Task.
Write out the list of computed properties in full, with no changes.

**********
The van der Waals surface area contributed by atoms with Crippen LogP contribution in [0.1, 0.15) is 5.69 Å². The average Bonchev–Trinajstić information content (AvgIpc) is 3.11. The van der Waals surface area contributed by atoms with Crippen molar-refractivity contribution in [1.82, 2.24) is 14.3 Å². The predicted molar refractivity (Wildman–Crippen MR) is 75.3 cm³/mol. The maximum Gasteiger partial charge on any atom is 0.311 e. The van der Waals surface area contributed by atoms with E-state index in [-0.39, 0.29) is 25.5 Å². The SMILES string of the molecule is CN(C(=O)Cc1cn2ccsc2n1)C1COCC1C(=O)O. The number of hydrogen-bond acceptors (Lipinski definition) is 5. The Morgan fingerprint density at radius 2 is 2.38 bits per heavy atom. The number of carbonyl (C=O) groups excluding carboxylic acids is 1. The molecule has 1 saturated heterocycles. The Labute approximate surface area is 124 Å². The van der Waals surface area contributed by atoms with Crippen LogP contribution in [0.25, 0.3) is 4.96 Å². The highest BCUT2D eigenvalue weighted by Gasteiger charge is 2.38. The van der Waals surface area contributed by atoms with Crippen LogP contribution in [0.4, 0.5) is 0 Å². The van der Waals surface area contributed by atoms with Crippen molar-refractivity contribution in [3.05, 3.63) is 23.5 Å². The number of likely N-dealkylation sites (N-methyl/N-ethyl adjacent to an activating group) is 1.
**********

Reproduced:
The van der Waals surface area contributed by atoms with Crippen LogP contribution in [0.1, 0.15) is 5.69 Å². The average Bonchev–Trinajstić information content (AvgIpc) is 3.11. The van der Waals surface area contributed by atoms with Crippen molar-refractivity contribution in [1.82, 2.24) is 14.3 Å². The predicted molar refractivity (Wildman–Crippen MR) is 75.3 cm³/mol. The maximum Gasteiger partial charge on any atom is 0.311 e. The van der Waals surface area contributed by atoms with E-state index in [-0.39, 0.29) is 25.5 Å². The SMILES string of the molecule is CN(C(=O)Cc1cn2ccsc2n1)C1COCC1C(=O)O. The number of hydrogen-bond acceptors (Lipinski definition) is 5. The Morgan fingerprint density at radius 2 is 2.38 bits per heavy atom. The number of carbonyl (C=O) groups excluding carboxylic acids is 1. The molecule has 1 saturated heterocycles. The Labute approximate surface area is 124 Å². The van der Waals surface area contributed by atoms with Crippen LogP contribution in [0.25, 0.3) is 4.96 Å². The highest BCUT2D eigenvalue weighted by Gasteiger charge is 2.38. The van der Waals surface area contributed by atoms with Crippen LogP contribution in [0.4, 0.5) is 0 Å². The van der Waals surface area contributed by atoms with Crippen molar-refractivity contribution in [3.05, 3.63) is 23.5 Å². The number of likely N-dealkylation sites (N-methyl/N-ethyl adjacent to an activating group) is 1.